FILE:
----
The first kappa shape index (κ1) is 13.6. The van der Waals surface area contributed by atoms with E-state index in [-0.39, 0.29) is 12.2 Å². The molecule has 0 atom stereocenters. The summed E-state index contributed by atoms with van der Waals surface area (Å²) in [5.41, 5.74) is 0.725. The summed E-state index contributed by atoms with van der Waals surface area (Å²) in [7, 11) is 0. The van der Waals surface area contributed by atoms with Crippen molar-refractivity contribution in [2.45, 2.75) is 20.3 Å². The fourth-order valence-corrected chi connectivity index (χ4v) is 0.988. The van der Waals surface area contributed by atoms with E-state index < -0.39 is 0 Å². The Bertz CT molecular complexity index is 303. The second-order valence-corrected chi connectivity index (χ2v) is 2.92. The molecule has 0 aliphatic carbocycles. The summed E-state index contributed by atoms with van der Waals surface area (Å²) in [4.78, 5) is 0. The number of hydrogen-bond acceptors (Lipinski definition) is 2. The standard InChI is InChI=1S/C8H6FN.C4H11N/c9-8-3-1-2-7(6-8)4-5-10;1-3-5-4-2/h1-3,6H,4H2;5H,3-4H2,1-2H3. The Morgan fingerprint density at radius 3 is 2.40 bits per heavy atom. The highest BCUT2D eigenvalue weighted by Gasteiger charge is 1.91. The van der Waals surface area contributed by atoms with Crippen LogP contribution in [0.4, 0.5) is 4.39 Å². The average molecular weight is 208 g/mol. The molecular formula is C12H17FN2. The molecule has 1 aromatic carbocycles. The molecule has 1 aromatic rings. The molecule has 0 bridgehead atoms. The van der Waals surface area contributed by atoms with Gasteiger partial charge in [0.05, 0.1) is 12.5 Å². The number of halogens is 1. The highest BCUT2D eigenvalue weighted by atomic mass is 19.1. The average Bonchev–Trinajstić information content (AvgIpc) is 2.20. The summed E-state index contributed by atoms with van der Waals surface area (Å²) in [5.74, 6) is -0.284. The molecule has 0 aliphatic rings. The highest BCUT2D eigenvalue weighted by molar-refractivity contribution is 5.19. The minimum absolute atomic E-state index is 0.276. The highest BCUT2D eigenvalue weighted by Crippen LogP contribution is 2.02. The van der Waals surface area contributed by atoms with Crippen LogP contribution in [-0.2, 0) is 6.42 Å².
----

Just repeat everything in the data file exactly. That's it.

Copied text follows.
The first kappa shape index (κ1) is 13.6. The van der Waals surface area contributed by atoms with E-state index in [-0.39, 0.29) is 12.2 Å². The molecule has 0 atom stereocenters. The summed E-state index contributed by atoms with van der Waals surface area (Å²) in [5.41, 5.74) is 0.725. The summed E-state index contributed by atoms with van der Waals surface area (Å²) in [7, 11) is 0. The van der Waals surface area contributed by atoms with Crippen molar-refractivity contribution in [2.45, 2.75) is 20.3 Å². The fourth-order valence-corrected chi connectivity index (χ4v) is 0.988. The van der Waals surface area contributed by atoms with E-state index < -0.39 is 0 Å². The Bertz CT molecular complexity index is 303. The second-order valence-corrected chi connectivity index (χ2v) is 2.92. The molecule has 0 aliphatic carbocycles. The summed E-state index contributed by atoms with van der Waals surface area (Å²) in [4.78, 5) is 0. The number of hydrogen-bond acceptors (Lipinski definition) is 2. The standard InChI is InChI=1S/C8H6FN.C4H11N/c9-8-3-1-2-7(6-8)4-5-10;1-3-5-4-2/h1-3,6H,4H2;5H,3-4H2,1-2H3. The Morgan fingerprint density at radius 3 is 2.40 bits per heavy atom. The highest BCUT2D eigenvalue weighted by Gasteiger charge is 1.91. The van der Waals surface area contributed by atoms with Crippen LogP contribution in [0.4, 0.5) is 4.39 Å². The average molecular weight is 208 g/mol. The molecular formula is C12H17FN2. The molecule has 1 aromatic carbocycles. The molecule has 1 aromatic rings. The molecule has 0 bridgehead atoms. The van der Waals surface area contributed by atoms with Gasteiger partial charge in [0.05, 0.1) is 12.5 Å². The number of halogens is 1. The highest BCUT2D eigenvalue weighted by atomic mass is 19.1. The average Bonchev–Trinajstić information content (AvgIpc) is 2.20. The summed E-state index contributed by atoms with van der Waals surface area (Å²) in [5.74, 6) is -0.284. The molecule has 0 aliphatic rings. The highest BCUT2D eigenvalue weighted by molar-refractivity contribution is 5.19. The minimum absolute atomic E-state index is 0.276. The highest BCUT2D eigenvalue weighted by Crippen LogP contribution is 2.02. The van der Waals surface area contributed by atoms with Crippen LogP contribution in [-0.2, 0) is 6.42 Å².